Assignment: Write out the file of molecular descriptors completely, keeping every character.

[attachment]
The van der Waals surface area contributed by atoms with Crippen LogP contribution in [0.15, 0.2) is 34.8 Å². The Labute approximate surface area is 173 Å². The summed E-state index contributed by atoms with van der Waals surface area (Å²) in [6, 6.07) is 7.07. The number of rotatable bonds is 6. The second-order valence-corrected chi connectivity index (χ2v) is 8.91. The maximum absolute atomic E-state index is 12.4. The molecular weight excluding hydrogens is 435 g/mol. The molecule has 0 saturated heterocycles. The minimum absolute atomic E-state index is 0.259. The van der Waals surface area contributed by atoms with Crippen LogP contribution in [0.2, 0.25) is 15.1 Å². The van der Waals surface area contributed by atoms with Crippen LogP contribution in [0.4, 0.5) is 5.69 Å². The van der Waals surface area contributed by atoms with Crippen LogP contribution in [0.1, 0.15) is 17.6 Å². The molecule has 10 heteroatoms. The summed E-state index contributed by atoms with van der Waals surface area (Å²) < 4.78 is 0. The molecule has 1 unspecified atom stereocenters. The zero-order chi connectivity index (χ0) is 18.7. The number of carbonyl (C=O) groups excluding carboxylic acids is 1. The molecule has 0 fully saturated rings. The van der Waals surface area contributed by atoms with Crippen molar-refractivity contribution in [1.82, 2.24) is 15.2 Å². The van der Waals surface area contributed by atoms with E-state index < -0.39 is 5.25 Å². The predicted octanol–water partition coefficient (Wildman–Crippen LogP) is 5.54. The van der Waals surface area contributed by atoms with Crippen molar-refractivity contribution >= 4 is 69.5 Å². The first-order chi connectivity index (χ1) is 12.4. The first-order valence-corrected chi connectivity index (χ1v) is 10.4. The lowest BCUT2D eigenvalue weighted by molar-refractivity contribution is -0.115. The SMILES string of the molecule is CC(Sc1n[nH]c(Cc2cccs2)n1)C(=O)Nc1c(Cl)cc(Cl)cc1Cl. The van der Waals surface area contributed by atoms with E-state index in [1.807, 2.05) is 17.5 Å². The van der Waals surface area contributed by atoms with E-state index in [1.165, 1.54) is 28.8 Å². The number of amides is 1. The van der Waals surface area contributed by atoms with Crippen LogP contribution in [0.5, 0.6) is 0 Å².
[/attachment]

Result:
The van der Waals surface area contributed by atoms with Crippen LogP contribution in [0.15, 0.2) is 34.8 Å². The Labute approximate surface area is 173 Å². The summed E-state index contributed by atoms with van der Waals surface area (Å²) in [6, 6.07) is 7.07. The number of rotatable bonds is 6. The second-order valence-corrected chi connectivity index (χ2v) is 8.91. The maximum absolute atomic E-state index is 12.4. The molecular weight excluding hydrogens is 435 g/mol. The molecule has 0 saturated heterocycles. The minimum absolute atomic E-state index is 0.259. The van der Waals surface area contributed by atoms with Crippen LogP contribution in [0.2, 0.25) is 15.1 Å². The van der Waals surface area contributed by atoms with Crippen LogP contribution in [0.4, 0.5) is 5.69 Å². The van der Waals surface area contributed by atoms with Crippen LogP contribution in [0.1, 0.15) is 17.6 Å². The molecule has 10 heteroatoms. The summed E-state index contributed by atoms with van der Waals surface area (Å²) < 4.78 is 0. The molecule has 1 unspecified atom stereocenters. The zero-order chi connectivity index (χ0) is 18.7. The number of carbonyl (C=O) groups excluding carboxylic acids is 1. The molecule has 0 fully saturated rings. The van der Waals surface area contributed by atoms with Crippen molar-refractivity contribution in [1.82, 2.24) is 15.2 Å². The van der Waals surface area contributed by atoms with E-state index < -0.39 is 5.25 Å². The predicted octanol–water partition coefficient (Wildman–Crippen LogP) is 5.54. The van der Waals surface area contributed by atoms with Crippen molar-refractivity contribution >= 4 is 69.5 Å². The first-order chi connectivity index (χ1) is 12.4. The first-order valence-corrected chi connectivity index (χ1v) is 10.4. The lowest BCUT2D eigenvalue weighted by molar-refractivity contribution is -0.115. The SMILES string of the molecule is CC(Sc1n[nH]c(Cc2cccs2)n1)C(=O)Nc1c(Cl)cc(Cl)cc1Cl. The van der Waals surface area contributed by atoms with E-state index in [1.807, 2.05) is 17.5 Å². The van der Waals surface area contributed by atoms with E-state index in [1.165, 1.54) is 28.8 Å². The number of amides is 1. The van der Waals surface area contributed by atoms with Crippen LogP contribution in [0.5, 0.6) is 0 Å².